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No soft patch in manufacturing

January 06, 2021

chart depicting Time to the First 60.0+ Reading in the ISM Manufacturing Index from Beginning of Recessions

Source: Institute for Supply Management

The ISM manufacturing index came in much better than expected for December, rising by 3.2 points to a 28-month high 60.7. The increase was driven in part by holiday-related bottlenecks (note the surge in supplier delivery times), but the gains were still broad-based, with all five components moving to the upside for only the third time in the last four years. The commentary from respondents was also mostly upbeat, as several indicated that demand remains solid despite the resurgence in new COVID cases.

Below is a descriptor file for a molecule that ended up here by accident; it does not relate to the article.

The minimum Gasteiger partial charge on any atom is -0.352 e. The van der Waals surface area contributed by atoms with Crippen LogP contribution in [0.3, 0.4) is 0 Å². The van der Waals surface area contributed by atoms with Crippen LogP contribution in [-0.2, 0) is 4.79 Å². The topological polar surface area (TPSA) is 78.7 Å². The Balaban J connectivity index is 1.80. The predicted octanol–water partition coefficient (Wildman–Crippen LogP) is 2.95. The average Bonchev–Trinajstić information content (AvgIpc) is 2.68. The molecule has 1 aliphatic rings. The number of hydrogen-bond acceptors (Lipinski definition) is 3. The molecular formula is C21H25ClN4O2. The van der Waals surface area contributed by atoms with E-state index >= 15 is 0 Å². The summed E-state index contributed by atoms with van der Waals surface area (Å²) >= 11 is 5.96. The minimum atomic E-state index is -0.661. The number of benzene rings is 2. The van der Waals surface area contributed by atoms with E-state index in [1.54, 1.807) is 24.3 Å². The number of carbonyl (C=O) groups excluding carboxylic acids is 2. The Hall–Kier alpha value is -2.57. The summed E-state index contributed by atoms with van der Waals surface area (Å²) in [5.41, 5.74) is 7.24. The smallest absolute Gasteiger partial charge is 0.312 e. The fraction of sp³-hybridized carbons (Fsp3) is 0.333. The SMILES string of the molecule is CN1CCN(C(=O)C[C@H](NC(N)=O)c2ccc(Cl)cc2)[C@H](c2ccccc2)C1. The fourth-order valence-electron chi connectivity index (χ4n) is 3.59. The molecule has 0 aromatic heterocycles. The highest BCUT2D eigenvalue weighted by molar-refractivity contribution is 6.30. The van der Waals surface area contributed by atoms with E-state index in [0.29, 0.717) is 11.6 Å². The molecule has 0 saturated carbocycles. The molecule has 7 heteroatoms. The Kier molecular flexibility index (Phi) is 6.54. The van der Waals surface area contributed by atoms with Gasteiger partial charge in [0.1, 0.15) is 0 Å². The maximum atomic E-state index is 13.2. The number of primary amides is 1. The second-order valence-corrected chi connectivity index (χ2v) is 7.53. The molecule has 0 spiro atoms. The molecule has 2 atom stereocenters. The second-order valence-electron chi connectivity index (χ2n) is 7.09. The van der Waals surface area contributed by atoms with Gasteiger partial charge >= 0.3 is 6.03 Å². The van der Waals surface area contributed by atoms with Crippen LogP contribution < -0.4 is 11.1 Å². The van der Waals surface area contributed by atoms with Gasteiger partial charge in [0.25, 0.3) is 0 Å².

So this continues to be a very unusual soft patch in that the factory sector has not only been spared, but has actually strengthened since the downshift took hold. This is, of course, a reflection of the fact that COVID-driven economic weakness is much more a supply shock than a demand shortfall, a setup that bodes extremely well for the pace of expansion once the pandemic finally runs its course. The demand destruction that typically continues to weigh on the economy well after recessions come to an end has been limited in this cycle, setting the stage for booming growth as supply conditions normalize.


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Which metropolitan area is home to close to half of all economists working in the U.S.?

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Pre-pandemic, approximately how many meetings were held in the U.S. each day?


55 million


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